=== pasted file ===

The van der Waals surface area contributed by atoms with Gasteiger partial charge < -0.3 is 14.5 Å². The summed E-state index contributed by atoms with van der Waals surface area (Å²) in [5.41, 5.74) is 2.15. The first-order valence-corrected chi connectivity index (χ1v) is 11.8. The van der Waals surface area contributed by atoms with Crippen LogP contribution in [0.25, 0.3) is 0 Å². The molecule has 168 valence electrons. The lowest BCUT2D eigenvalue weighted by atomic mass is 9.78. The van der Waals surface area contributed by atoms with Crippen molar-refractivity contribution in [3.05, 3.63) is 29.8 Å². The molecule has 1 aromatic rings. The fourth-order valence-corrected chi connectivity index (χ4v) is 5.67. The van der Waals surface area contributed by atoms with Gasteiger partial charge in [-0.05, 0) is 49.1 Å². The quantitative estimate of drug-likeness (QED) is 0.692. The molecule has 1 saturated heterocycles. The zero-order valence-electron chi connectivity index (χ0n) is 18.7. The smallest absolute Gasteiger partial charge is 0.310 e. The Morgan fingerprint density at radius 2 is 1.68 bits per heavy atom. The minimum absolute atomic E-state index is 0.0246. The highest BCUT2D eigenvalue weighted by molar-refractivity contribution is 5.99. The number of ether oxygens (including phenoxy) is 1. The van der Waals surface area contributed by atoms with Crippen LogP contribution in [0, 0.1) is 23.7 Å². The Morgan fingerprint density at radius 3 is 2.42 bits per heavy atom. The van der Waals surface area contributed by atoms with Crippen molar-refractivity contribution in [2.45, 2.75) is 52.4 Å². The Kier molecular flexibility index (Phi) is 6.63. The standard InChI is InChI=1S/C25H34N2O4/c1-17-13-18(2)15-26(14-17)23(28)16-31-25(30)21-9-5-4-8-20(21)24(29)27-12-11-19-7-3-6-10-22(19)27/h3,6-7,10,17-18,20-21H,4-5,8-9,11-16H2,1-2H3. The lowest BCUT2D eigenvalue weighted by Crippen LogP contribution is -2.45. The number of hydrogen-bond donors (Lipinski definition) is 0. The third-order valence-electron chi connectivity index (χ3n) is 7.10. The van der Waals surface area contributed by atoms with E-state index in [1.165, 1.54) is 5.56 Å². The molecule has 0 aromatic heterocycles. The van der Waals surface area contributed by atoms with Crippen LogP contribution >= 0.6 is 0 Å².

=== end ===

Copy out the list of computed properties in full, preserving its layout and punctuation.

The van der Waals surface area contributed by atoms with Gasteiger partial charge < -0.3 is 14.5 Å². The summed E-state index contributed by atoms with van der Waals surface area (Å²) in [5.41, 5.74) is 2.15. The first-order valence-corrected chi connectivity index (χ1v) is 11.8. The van der Waals surface area contributed by atoms with Crippen LogP contribution in [0.25, 0.3) is 0 Å². The molecule has 168 valence electrons. The lowest BCUT2D eigenvalue weighted by atomic mass is 9.78. The van der Waals surface area contributed by atoms with Crippen molar-refractivity contribution in [3.05, 3.63) is 29.8 Å². The molecule has 1 aromatic rings. The fourth-order valence-corrected chi connectivity index (χ4v) is 5.67. The van der Waals surface area contributed by atoms with Gasteiger partial charge in [-0.05, 0) is 49.1 Å². The quantitative estimate of drug-likeness (QED) is 0.692. The molecule has 1 saturated heterocycles. The zero-order valence-electron chi connectivity index (χ0n) is 18.7. The smallest absolute Gasteiger partial charge is 0.310 e. The Morgan fingerprint density at radius 2 is 1.68 bits per heavy atom. The minimum absolute atomic E-state index is 0.0246. The highest BCUT2D eigenvalue weighted by molar-refractivity contribution is 5.99. The number of ether oxygens (including phenoxy) is 1. The van der Waals surface area contributed by atoms with Crippen LogP contribution in [0, 0.1) is 23.7 Å². The Morgan fingerprint density at radius 3 is 2.42 bits per heavy atom. The van der Waals surface area contributed by atoms with Crippen molar-refractivity contribution in [2.45, 2.75) is 52.4 Å². The Kier molecular flexibility index (Phi) is 6.63. The standard InChI is InChI=1S/C25H34N2O4/c1-17-13-18(2)15-26(14-17)23(28)16-31-25(30)21-9-5-4-8-20(21)24(29)27-12-11-19-7-3-6-10-22(19)27/h3,6-7,10,17-18,20-21H,4-5,8-9,11-16H2,1-2H3. The lowest BCUT2D eigenvalue weighted by Crippen LogP contribution is -2.45. The number of hydrogen-bond donors (Lipinski definition) is 0. The third-order valence-electron chi connectivity index (χ3n) is 7.10. The van der Waals surface area contributed by atoms with E-state index in [1.165, 1.54) is 5.56 Å². The molecule has 0 aromatic heterocycles. The van der Waals surface area contributed by atoms with Crippen LogP contribution >= 0.6 is 0 Å².